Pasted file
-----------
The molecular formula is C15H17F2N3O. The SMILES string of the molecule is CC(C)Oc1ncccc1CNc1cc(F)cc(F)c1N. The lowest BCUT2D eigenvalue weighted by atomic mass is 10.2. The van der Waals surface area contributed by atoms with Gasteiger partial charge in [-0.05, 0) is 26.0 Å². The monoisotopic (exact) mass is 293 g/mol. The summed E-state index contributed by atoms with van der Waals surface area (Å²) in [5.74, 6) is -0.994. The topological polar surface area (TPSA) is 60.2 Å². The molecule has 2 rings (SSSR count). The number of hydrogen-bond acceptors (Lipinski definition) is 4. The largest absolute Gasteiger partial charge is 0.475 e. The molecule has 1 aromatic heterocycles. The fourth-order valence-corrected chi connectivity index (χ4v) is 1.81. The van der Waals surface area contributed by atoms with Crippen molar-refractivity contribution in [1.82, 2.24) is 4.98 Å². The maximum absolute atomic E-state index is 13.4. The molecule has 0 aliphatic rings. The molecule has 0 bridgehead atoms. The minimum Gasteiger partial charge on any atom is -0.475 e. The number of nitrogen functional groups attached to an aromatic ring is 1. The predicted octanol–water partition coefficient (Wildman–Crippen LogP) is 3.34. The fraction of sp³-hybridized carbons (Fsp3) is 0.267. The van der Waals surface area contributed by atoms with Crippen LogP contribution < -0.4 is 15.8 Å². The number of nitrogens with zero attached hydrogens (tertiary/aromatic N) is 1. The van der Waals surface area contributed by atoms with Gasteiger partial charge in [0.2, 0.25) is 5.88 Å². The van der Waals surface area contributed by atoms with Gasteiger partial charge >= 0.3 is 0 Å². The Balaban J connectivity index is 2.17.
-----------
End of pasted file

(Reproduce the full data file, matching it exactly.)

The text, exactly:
The molecular formula is C15H17F2N3O. The SMILES string of the molecule is CC(C)Oc1ncccc1CNc1cc(F)cc(F)c1N. The lowest BCUT2D eigenvalue weighted by atomic mass is 10.2. The van der Waals surface area contributed by atoms with Gasteiger partial charge in [-0.05, 0) is 26.0 Å². The monoisotopic (exact) mass is 293 g/mol. The summed E-state index contributed by atoms with van der Waals surface area (Å²) in [5.74, 6) is -0.994. The topological polar surface area (TPSA) is 60.2 Å². The molecule has 2 rings (SSSR count). The number of hydrogen-bond acceptors (Lipinski definition) is 4. The largest absolute Gasteiger partial charge is 0.475 e. The molecule has 1 aromatic heterocycles. The fourth-order valence-corrected chi connectivity index (χ4v) is 1.81. The van der Waals surface area contributed by atoms with Crippen molar-refractivity contribution in [1.82, 2.24) is 4.98 Å². The maximum absolute atomic E-state index is 13.4. The molecule has 0 aliphatic rings. The molecule has 0 bridgehead atoms. The minimum Gasteiger partial charge on any atom is -0.475 e. The number of nitrogen functional groups attached to an aromatic ring is 1. The predicted octanol–water partition coefficient (Wildman–Crippen LogP) is 3.34. The fraction of sp³-hybridized carbons (Fsp3) is 0.267. The van der Waals surface area contributed by atoms with Crippen LogP contribution < -0.4 is 15.8 Å². The number of nitrogens with zero attached hydrogens (tertiary/aromatic N) is 1. The van der Waals surface area contributed by atoms with Gasteiger partial charge in [0.2, 0.25) is 5.88 Å². The van der Waals surface area contributed by atoms with Gasteiger partial charge >= 0.3 is 0 Å². The Balaban J connectivity index is 2.17.